The bottom line is that Cuba is not eager to normalize relations with the U.S.—and the Cuban revolution is not about to end.
Jaime Suchlicki is Emilio Bacardi Moreau distinguished professor and director of the Institute for Cuban and Cuban-American Studies at the University of Miami. He is the author of Cuba: From Columbus to Castro, now in its fifth edition; Mexico: From Montezuma to the Rise of PAN, now in its second edition, and the recently published Breve Historia de Cuba.
Is it possible that the Cuban revolution’s defining moment has finally arrived now that an opening between Barack Obama and Raul Castro is taking shape?
Many will sneer or laugh at this idea. After all, the Cuban revolution has been at it for more than 55 years, and the U.S. has been committed to guaranteeing its failure for just as long. The current Cuban government has had sole command of the state all this time and could have done more to help its economy every step of the way. And the U.S. could have done less to obstruct its possibilities or come much sooner to the conclusion that now enlightens Obama. Hardliners on both sides have had their way—until now.
Yes, the time could be now. Cuba can no longer live off the symbolic value of its independent stance against the U.S. or from memories of the Bay of Pigs invasion, naval and economic blockades, anti-Castro assassination campaigns, and harboring of anti-Castro terrorists. Its people can’t wait longer for greater freedom of expression, broader political structures, and mixed-market opportunities, even if basic health care and education were to remain.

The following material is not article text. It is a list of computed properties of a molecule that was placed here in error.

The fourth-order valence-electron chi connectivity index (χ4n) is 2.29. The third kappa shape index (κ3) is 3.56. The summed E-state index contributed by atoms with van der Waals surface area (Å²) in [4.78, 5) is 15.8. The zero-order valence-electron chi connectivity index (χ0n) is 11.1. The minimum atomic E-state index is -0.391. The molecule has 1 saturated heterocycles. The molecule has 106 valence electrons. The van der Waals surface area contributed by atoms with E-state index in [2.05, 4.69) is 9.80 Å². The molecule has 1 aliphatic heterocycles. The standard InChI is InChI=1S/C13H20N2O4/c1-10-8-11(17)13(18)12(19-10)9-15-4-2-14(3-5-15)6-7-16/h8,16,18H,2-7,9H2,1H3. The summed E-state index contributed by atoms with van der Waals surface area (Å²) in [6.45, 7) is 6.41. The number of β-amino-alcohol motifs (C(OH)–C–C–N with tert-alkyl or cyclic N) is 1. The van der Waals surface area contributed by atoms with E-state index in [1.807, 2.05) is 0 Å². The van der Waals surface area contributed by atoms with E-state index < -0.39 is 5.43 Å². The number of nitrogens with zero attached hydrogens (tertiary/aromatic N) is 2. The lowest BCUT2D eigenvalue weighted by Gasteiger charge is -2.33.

Now may be the time for creative solutions that neither Cuba nor the U.S. have been willing to consider for 55 years. Indeed, the moment is ripe for Cuba to pursue new economic policies with the U.S. now that Brazil and China present trading possibilities. The legacy of the revolution, ultimately, will hang in the balance.
Román de la Campa is the Edwin B. and Lenore R. Williams professor of romance languages at the University of Pennsylvania. His publications include Cuba on My Mind: Journeys to a Severed Nation (London, Verso: 2001).